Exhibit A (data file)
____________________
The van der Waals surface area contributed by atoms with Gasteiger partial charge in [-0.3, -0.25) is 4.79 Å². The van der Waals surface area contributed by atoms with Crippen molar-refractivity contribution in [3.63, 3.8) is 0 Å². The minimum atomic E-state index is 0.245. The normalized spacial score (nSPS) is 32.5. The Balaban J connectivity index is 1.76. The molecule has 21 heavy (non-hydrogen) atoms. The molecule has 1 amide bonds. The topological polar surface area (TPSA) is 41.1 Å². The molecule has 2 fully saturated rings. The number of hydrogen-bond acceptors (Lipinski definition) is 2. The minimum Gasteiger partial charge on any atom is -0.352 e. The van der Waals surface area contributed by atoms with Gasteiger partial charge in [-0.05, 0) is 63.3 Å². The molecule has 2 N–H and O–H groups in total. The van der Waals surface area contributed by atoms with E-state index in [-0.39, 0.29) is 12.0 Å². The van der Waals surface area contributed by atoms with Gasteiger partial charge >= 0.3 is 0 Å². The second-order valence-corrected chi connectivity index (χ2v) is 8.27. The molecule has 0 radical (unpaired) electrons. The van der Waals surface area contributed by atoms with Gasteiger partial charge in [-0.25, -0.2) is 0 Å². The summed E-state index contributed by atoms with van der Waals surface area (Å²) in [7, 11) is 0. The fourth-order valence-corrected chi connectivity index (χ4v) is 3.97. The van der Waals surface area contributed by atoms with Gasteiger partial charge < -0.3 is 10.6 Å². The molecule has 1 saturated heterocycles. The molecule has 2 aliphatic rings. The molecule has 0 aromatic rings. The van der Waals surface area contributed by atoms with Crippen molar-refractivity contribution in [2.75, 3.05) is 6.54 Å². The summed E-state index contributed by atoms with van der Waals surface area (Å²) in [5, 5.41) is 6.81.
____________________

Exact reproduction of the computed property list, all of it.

The van der Waals surface area contributed by atoms with Gasteiger partial charge in [-0.3, -0.25) is 4.79 Å². The van der Waals surface area contributed by atoms with Crippen molar-refractivity contribution in [3.63, 3.8) is 0 Å². The minimum atomic E-state index is 0.245. The normalized spacial score (nSPS) is 32.5. The Balaban J connectivity index is 1.76. The molecule has 21 heavy (non-hydrogen) atoms. The molecule has 1 amide bonds. The topological polar surface area (TPSA) is 41.1 Å². The molecule has 2 fully saturated rings. The number of hydrogen-bond acceptors (Lipinski definition) is 2. The minimum Gasteiger partial charge on any atom is -0.352 e. The van der Waals surface area contributed by atoms with Gasteiger partial charge in [-0.05, 0) is 63.3 Å². The molecule has 2 N–H and O–H groups in total. The van der Waals surface area contributed by atoms with E-state index in [-0.39, 0.29) is 12.0 Å². The van der Waals surface area contributed by atoms with Gasteiger partial charge >= 0.3 is 0 Å². The second-order valence-corrected chi connectivity index (χ2v) is 8.27. The molecule has 0 radical (unpaired) electrons. The van der Waals surface area contributed by atoms with Gasteiger partial charge in [-0.25, -0.2) is 0 Å². The summed E-state index contributed by atoms with van der Waals surface area (Å²) in [7, 11) is 0. The fourth-order valence-corrected chi connectivity index (χ4v) is 3.97. The van der Waals surface area contributed by atoms with Gasteiger partial charge < -0.3 is 10.6 Å². The molecule has 1 saturated heterocycles. The molecule has 2 aliphatic rings. The molecule has 0 aromatic rings. The van der Waals surface area contributed by atoms with Crippen molar-refractivity contribution in [2.75, 3.05) is 6.54 Å². The summed E-state index contributed by atoms with van der Waals surface area (Å²) in [5, 5.41) is 6.81.